IndyCar driver Dan Wheldon of England, douses himself with milk after winning the Indianapolis 500 on May 29, 2011. The unusual beverage choice, after a race that lasted hours, was embraced by dairy farmers and has become one of the most unique traditions in sports.(Darron Cummings / Associated Press)
Hinchcliffe won the pole with a four-lap average of 230.760 mph, and at some spots on the speedway the cars surpass 235 mph, traveling the length of a football field in about one second.
There have been 38 drivers who died from crashes during the race or in accidents in practice and qualifying during May, according to the speedway historian.
But owing to advancing safety improvements in the cars, drivers’ gear and at the track, including so-called SAFER barrier soft walls, there hasn’t been an Indy 500-related fatality in 20 years.
The last was Scott Brayton, who was killed during a practice crash in 1996. The last driver to die from injuries sustained in the race itself was Swede Savage in 1973.
Roger Penske, who by far holds the record for the most Indy 500 victories for a team owner, with 16, is hoping one of his drivers wins the 100th edition of the race in the same year Penske is celebrating his 50th anniversary in racing.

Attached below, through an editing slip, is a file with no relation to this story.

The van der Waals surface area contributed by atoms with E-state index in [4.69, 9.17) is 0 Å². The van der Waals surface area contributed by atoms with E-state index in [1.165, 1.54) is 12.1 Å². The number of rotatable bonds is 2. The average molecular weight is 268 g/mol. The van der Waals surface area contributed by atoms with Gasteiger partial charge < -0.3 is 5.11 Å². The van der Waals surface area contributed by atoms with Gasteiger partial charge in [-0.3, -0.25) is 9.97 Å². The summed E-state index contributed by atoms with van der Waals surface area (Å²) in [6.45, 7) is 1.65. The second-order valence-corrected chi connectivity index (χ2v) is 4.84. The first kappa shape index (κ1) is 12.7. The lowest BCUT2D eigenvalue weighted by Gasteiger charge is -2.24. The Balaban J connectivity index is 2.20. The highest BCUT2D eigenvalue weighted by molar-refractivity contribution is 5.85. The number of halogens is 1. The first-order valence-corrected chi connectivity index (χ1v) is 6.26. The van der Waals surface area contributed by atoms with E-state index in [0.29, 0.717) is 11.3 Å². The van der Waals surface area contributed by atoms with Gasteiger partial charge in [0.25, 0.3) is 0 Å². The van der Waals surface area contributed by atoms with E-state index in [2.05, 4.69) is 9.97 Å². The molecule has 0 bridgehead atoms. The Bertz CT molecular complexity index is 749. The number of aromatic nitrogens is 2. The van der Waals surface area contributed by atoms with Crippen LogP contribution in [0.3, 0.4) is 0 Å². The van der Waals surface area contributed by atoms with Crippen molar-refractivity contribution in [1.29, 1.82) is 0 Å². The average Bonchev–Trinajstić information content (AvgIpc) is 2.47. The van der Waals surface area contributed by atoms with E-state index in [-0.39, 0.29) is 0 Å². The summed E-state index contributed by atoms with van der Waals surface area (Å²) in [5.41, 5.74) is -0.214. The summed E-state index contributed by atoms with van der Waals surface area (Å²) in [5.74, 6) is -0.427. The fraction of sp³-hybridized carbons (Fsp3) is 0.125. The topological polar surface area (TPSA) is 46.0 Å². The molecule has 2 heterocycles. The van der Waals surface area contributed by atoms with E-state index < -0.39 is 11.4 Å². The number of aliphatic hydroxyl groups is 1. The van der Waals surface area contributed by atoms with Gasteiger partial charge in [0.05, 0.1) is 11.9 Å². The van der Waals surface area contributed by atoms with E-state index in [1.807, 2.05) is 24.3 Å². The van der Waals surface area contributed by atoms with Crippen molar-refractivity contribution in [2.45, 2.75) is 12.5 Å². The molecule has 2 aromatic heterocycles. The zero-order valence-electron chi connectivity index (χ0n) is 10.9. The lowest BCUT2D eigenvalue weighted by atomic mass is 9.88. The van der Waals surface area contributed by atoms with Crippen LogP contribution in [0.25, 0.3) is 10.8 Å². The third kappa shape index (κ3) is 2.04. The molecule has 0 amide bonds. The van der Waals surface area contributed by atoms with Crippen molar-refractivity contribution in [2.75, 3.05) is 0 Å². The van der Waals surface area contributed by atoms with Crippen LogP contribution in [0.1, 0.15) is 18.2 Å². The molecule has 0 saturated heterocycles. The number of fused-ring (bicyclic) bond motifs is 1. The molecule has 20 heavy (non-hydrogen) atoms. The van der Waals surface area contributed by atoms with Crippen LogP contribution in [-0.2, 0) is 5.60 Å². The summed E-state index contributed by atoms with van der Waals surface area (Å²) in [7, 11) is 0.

Penske, who will drive the pace car for this year’s start, is “still the one that sets the bar,” said rival team owner Chip Ganassi.
The betting public is on Penske’s side as well. His four drivers -- Will Power, defending Indy 500 winner Juan Pablo Montoya, Simon Pagenaud and three-time Indy winner Helio Castroneves -- have the best odds to win Sunday, according to the gambling website Bovada.
Castroneves is trying to become only the fourth driver in history to win the race four times. The others are A.J. Foyt, Al Unser and Rick Mears.
The drivers have one final practice Friday on so-called Carb Day, a throwback term to the days when mechanics would make final adjustments to carburetors on the cars’ engines. The Indy 500 is scheduled for 9 a.m. PDT/noon EDT on Sunday.